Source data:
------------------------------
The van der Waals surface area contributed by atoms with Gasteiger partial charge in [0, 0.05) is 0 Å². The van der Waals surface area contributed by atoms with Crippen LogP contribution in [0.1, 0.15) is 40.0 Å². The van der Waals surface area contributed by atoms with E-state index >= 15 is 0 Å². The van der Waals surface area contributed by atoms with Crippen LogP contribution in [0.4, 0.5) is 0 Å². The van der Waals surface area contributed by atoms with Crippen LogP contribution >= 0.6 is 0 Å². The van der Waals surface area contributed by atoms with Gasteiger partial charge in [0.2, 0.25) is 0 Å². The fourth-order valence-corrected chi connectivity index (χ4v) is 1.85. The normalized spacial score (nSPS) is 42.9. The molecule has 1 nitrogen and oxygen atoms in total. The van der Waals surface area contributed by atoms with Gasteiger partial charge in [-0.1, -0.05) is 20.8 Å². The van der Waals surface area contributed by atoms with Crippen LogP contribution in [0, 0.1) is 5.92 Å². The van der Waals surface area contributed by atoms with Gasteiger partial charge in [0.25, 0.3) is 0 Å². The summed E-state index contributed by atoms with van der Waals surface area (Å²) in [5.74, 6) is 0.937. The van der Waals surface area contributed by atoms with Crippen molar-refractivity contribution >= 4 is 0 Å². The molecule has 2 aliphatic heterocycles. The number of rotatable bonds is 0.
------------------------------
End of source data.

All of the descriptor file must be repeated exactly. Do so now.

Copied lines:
The van der Waals surface area contributed by atoms with Gasteiger partial charge in [0, 0.05) is 0 Å². The van der Waals surface area contributed by atoms with Crippen LogP contribution in [0.1, 0.15) is 40.0 Å². The van der Waals surface area contributed by atoms with E-state index >= 15 is 0 Å². The van der Waals surface area contributed by atoms with Crippen LogP contribution in [0.4, 0.5) is 0 Å². The van der Waals surface area contributed by atoms with Crippen LogP contribution >= 0.6 is 0 Å². The van der Waals surface area contributed by atoms with Gasteiger partial charge in [0.2, 0.25) is 0 Å². The fourth-order valence-corrected chi connectivity index (χ4v) is 1.85. The normalized spacial score (nSPS) is 42.9. The molecule has 1 nitrogen and oxygen atoms in total. The van der Waals surface area contributed by atoms with Gasteiger partial charge in [-0.1, -0.05) is 20.8 Å². The van der Waals surface area contributed by atoms with Crippen LogP contribution in [0, 0.1) is 5.92 Å². The van der Waals surface area contributed by atoms with Gasteiger partial charge in [0.25, 0.3) is 0 Å². The summed E-state index contributed by atoms with van der Waals surface area (Å²) in [5.74, 6) is 0.937. The van der Waals surface area contributed by atoms with Crippen molar-refractivity contribution >= 4 is 0 Å². The molecule has 2 aliphatic heterocycles. The number of rotatable bonds is 0.